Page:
The number of Maine children entering kindergarten without required vaccines increased in 2016-17, alarming public health advocates because it means there’s a higher chance of infectious disease outbreaks, such as measles, pertussis, or chicken pox.

The rate of parents opting their children out of immunizations for non-medical reasons jumped from 4 percent to 4.8 percent, according to new data from the Maine Center for Disease Control and Prevention. Five percent of Maine kindergarten students is about 600 children.

“This is extremely distressing,” said Peter Michaud, associate general counsel of the Maine Medical Association and chair of the Maine Immunization Council. Michaud is also a nurse. “People are not only putting their own children at risk of diseases, but others as well.”

In 2013-14, Maine had a 5.2 percent opt-out rate, which was fifth-highest in the country for that year. The Maine rate declined in the intervening years before climbing in 2016-17. A state-by-state comparison for 2016-17 will be released by the U.S. Centers for Disease Control and Prevention this fall.

In Maine, parents can opt out of vaccines simply by signing a form objecting on philosophic or religious grounds, and Maine has one of the most lenient laws in the country allowing parents to opt out. Attempts to make it more difficult for parents to forgo vaccines failed in 2015 when the Legislature was unable to override a veto by Gov. Paul LePage.



Some schools have opt-out rates much higher than the state average, including Breakwater School in Portland, with 33 percent of kindergartners and 21 percent of first-graders attending school without having their vaccines. Mount Desert Elementary and Phippsburg Elementary both had 25 percent of kindergartners opting out.

Where there’s a concentration of unvaccinated children, outbreaks are more likely because herd immunity – which protects those who cannot be immunized, such as babies or children with cancer who are unable to receive vaccines – breaks down. Some of the highest rates of unvaccinated children were in small private schools, such as Breakwater and ChildLight Montessori School in York County, where 40 percent of kindergartners were unvaccinated.

While it’s unclear whether school vaccinations are directly related to the surge in pertussis cases in 2017, Maine has had 227 pertussis cases through June of this year, compared to 117 through June, 2016. Sixty-one percent of pertussis cases involved school-aged children, according to the Maine CDC.

Several schools sent notes home to parents this school year warning that children had contracted pertussis, or whooping cough, including Yarmouth, Waynflete, South Portland and SAD 51, which includes Cumberland and North Yarmouth.

Maine had 21.1 cases of pertussis per 100,000 people in 2015, compared with the national average of 10.3, the most recent national comparison available.



In 2012, Maine had a spike in pertussis cases to 737, and in 2016 Maine had 256 cases.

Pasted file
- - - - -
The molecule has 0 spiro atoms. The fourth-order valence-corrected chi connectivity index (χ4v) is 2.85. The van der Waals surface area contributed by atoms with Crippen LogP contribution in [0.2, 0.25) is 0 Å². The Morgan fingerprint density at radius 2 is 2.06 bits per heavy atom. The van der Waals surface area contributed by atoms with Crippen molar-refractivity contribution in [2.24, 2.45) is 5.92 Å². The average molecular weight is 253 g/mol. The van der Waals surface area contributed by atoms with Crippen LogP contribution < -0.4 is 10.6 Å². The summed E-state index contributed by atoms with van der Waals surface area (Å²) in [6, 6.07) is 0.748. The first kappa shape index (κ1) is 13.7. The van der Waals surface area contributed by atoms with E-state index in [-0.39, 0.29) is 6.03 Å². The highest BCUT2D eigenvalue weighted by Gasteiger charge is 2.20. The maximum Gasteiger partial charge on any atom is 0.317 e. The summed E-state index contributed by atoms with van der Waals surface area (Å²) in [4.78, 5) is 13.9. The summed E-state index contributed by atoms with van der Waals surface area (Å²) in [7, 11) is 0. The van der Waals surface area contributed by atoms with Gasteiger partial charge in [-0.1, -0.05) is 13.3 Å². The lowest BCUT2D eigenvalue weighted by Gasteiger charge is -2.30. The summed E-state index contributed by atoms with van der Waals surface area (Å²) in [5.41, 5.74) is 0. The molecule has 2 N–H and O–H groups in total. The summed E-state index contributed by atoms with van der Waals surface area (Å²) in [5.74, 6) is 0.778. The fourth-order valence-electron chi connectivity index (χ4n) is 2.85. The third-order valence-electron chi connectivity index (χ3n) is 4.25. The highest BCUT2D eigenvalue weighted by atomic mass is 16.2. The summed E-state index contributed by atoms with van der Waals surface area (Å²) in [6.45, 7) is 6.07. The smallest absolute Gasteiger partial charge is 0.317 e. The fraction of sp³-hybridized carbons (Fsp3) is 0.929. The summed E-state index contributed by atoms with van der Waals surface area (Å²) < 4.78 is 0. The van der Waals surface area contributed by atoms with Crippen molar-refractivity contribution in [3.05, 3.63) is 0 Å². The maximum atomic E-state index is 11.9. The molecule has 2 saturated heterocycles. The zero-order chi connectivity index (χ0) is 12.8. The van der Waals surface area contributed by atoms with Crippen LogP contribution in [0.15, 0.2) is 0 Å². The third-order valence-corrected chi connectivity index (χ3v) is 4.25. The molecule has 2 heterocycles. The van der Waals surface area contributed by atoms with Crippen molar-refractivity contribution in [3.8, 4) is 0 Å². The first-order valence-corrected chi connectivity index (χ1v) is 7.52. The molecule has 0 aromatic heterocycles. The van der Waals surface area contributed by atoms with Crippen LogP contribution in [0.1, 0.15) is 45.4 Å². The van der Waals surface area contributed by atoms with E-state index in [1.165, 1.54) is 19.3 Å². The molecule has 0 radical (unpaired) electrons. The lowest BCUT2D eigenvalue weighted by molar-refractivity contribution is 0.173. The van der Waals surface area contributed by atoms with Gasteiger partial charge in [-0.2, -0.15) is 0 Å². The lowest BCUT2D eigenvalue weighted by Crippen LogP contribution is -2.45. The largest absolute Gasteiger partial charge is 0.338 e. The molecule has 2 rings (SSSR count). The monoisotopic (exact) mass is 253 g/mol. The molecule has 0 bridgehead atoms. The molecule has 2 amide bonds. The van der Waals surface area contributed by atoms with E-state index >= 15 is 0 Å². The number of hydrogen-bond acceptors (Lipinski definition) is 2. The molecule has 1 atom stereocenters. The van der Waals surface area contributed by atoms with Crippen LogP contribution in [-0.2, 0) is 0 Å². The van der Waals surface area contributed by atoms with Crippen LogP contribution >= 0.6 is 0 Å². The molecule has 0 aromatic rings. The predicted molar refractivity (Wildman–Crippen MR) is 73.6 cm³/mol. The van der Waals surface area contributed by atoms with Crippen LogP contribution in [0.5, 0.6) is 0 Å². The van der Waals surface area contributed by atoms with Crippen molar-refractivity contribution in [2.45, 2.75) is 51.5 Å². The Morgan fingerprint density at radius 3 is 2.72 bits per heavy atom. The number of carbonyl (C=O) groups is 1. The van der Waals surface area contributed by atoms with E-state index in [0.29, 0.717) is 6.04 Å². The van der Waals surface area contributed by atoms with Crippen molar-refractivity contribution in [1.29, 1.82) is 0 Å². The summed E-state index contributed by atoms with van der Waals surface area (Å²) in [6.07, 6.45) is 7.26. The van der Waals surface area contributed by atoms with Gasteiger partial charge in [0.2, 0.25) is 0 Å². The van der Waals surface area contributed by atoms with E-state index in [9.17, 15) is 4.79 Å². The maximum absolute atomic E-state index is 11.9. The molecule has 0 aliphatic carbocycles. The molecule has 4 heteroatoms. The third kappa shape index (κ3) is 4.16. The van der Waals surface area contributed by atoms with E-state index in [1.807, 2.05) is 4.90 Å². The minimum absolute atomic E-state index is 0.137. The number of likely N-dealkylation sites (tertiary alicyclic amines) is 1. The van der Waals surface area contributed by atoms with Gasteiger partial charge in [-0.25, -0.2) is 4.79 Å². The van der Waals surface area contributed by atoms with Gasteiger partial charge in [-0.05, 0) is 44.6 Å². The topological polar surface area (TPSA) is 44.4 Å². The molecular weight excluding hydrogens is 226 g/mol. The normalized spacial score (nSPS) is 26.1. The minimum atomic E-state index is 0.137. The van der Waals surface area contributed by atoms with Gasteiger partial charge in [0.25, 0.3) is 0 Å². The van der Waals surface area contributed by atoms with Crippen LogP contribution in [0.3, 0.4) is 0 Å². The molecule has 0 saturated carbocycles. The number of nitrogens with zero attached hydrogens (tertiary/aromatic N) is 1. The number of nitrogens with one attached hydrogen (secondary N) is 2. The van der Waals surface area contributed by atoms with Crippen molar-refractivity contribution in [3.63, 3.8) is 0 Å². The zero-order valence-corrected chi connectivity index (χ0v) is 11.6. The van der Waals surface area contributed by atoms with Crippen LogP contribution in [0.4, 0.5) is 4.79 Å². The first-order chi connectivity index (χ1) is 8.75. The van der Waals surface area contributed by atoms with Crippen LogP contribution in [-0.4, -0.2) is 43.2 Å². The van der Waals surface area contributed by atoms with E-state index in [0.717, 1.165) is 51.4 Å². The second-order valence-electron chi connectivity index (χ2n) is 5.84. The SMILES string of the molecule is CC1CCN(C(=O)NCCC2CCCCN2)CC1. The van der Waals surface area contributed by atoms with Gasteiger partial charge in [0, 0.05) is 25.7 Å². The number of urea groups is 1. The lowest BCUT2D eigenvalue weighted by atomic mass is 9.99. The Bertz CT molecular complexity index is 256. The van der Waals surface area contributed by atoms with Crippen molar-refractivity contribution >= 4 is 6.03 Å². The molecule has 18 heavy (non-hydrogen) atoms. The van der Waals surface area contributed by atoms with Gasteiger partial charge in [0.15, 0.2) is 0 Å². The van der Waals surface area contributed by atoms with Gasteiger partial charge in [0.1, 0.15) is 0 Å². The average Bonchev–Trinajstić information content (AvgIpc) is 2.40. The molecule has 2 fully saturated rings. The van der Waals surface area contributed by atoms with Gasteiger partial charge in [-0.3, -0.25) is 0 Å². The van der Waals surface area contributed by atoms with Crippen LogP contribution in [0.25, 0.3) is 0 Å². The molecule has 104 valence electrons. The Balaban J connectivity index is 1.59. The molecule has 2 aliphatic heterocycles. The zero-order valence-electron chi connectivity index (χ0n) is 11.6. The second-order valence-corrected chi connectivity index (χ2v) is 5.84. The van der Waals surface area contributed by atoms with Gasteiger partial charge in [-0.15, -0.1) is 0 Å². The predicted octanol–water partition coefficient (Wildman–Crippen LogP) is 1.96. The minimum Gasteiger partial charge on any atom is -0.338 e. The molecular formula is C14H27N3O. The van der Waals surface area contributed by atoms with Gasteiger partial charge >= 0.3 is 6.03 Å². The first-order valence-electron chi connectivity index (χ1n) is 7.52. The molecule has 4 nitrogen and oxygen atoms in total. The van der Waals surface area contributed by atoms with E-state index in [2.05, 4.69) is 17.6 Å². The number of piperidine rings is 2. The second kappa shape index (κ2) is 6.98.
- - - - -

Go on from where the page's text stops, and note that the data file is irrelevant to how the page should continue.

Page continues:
Maine will be adding a seventh-grade booster shot for pertussis starting in the 2017-18 school year, which public health advocates say should help reduce pertussis cases in middle and high schools.

The Maine CDC in June reported one case of measles in the Farmington area, the first measles case in the state in 20 years.

Michaud said despite efforts by public health officials to educate the public that vaccines are overwhelmingly safe and effective, there’s still a lot of fear about vaccines. A discredited 1998 study that has since been retracted claimed a link between autism and vaccines. Numerous scientific studies since then have proven that no such link exists.

“There’s a lot of fear based on widely-shared misinformation on social media,” said Michaud, whose organization represents doctors before the Legislature. “I hope the Legislature will consider bringing forward another bill next year.”



After California experienced a measles outbreak in 2015, the state legislature approved a law imposing much more strict vaccination requirements. Since then, vaccination coverage among schoolchildren has improved substantially in California, according to the Los Angeles Times.

Maine State Rep. Ralph Tucker, D-Brunswick, sponsored a bill in 2015 that would have eliminated Maine’s philosophic exemption.

Tucker later agreed to support a measure that did not eliminate the exemption, but made it more difficult for parents to opt out by requiring the signature of a medical professional before parents could forgo vaccines for their children. That bill was approved by the House and Senate, but did not survive a LePage veto.

Tucker said he believes more strict vaccine requirements are necessary, but he’s unsure whether lawmakers will take up the bill next year because it’s unclear whether there would be enough support to override a veto.

Tucker said Maine may have to wait for a new governor, as LePage is termed out and his term ends in January 2019.

“What we’re looking for is results, not crusades,” Tucker said. “Right now, our public health fabric is being frayed.”

Joe Lawlor can be reached at 791-6376 or at:

Twitter: joelawlorph

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